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  • 1 Post By Threewheelbonnie

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  #1  
Old 29 Nov 2013
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Join Date: May 2011
Location: Aussie riding South America
Posts: 62
Judge my tool packing list.

Planned journey in South America, on two 200cc (or smaller) bikes, next month

Please, if I've forgotten anything, lemme know. Or we'll discuss going without. Judge me!

So, this is it:

3 tyre irons
Patches & glue
Various bolts & washers
Cable ties
Motion pro tool (has screwdrivers, Allen keys etc).
Rubber bands
Tie wire
Cord/ string
Fuel hose
Kwik steel (metal bond stuff)
Loctite
A leatherman
Bike pump & gauge
Duct tape
Ocky straps
Feeler gauges
Spoke tool
Rope

Then, I'll bring tubes, cables & wheel bearings one we get the bikes.

Things I'm not bringing:
Chain tool: I've never had a clip break before
Multimeter: I don't understand electricity, and have another bike for diagnostics
Spare bulbs: day rider, 2 bikes
Hose clips: just use extra cable ties


Wotchathink?
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  #2  
Old 29 Nov 2013
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Location: bellingham, WA, USA
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You have rope, cord, wire, rubber bands, duct tape, and cable ties. Seems a bit over the top for a little bike. Same with three tire irons. Bring a chain tool. Bring a multimeter, or at least a circuit tester. Carry a spare bulb or two--you'll thank me. I don't know what you mean by "hose clips," but I get a bad feeling about those cable ties. You need whatever wrenches are necessary for basic work, including changing oil, adjusting chain, removing tires, maybe changing out sprockets, etc. Plus your feeler gauges aren't any good unless you can get at (I presume) the valves, which requires more wrenches. I bring a magnetic pickup tool, and two (2) pumps, since I've had a variety of the latter fail when I needed them most. I'd leave the spoke tool behind, but I'd sure as hell bring a pair of vice grips. Bring sprockets unless you're sure they'll be available (which they're often not). Leave the wheel bearings behind, since they'll definitely be available. A set of fork seals might be very handy, depending.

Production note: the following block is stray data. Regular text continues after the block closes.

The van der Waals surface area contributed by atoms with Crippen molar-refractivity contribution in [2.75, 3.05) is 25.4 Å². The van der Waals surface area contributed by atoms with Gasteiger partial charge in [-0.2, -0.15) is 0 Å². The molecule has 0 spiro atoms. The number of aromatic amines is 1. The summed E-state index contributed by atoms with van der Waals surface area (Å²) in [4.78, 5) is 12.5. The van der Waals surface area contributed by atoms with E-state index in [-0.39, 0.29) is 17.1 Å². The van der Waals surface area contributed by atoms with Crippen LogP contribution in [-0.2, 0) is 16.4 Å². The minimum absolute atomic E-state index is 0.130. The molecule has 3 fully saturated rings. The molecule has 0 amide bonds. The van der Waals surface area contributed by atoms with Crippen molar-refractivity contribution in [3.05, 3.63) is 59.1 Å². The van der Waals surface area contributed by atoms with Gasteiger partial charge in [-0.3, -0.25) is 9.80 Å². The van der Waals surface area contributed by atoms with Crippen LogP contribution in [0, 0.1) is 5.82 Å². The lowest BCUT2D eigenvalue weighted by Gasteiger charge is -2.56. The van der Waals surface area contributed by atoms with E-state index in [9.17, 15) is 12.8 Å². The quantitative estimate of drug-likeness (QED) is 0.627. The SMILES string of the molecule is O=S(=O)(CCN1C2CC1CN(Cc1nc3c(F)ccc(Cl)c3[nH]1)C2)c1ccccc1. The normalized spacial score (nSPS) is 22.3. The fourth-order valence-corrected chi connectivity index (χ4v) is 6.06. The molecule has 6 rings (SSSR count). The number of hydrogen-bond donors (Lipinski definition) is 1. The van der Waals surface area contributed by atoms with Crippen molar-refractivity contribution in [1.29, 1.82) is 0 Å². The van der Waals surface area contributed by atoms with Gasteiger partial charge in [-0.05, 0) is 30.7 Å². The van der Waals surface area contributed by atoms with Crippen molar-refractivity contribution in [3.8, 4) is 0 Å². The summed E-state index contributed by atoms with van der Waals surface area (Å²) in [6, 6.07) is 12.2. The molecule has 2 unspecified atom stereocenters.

But the real advice is to do a site search and study all the many, many lists of tools and parts which have been discussed at great length in prior threads.

Mark
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  #3  
Old 29 Nov 2013
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Join Date: Aug 2012
Location: Australia
Posts: 411
If your buying the bikes over there ... consider buying other stuff there too .. saves carrying it over (airline luggage limits).

A chain tool and some length of chain.. it is not only the link that breaks .. you may need a number of spare links and some length of chain to repair a stuffed chain. I know someone who travels with a complete chain .. and sprockets! And I've seen them being used... miles from nowhere. I'd get the spare bits of chain and links when you buy the bikes.. to suit.

---------------

One of my 'rules' ? Don't take anything your not prepared to loose. Even on a 'local' trip.

Last edited by Warin; 29 Nov 2013 at 07:17.
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  #4  
Old 29 Nov 2013
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How about some basics like fuses!

Regards

Reggie
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  #5  
Old 29 Nov 2013
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A few things to add:
Basic set of sockets/open end spanners, basic tool kit
At least two or three spare Tubes.
(on a 200cc bike the tires may not be all that strong, so could mean pinch flats.
sometimes tubes cannot be repaired ... so quality spare tubes a must)

Kwik Steel is good but also consider a good two part Epoxy.
(like JB Weld brand)

Spare bearings are a good idea.
The latest Chinese import bikes use pretty weak chains.

Bring on spare front sprocket (will extend chain life by about 40%)

Spare rear tire? (this depending of availability of tires where you are)
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  #6  
Old 30 Nov 2013
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If you are taking inner tube repair kits/patches glue, also make sure you take spare valves and valve caps. If you get dirt/muck/ grit etc inside the valve stem it can ruin your whole day!. I never ever travel without my main lights on, it's by far the best way of alerting other traffic of your presence, and helps to avoid the SMIDSY situation, so I suggest you carry a spare set of bulbs at all times, it's worth it. One thing I also carry which I find usesful for all sorts of repairs and fixing things/cleaning things out, is a handful of paper clips.
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  #7  
Old 30 Nov 2013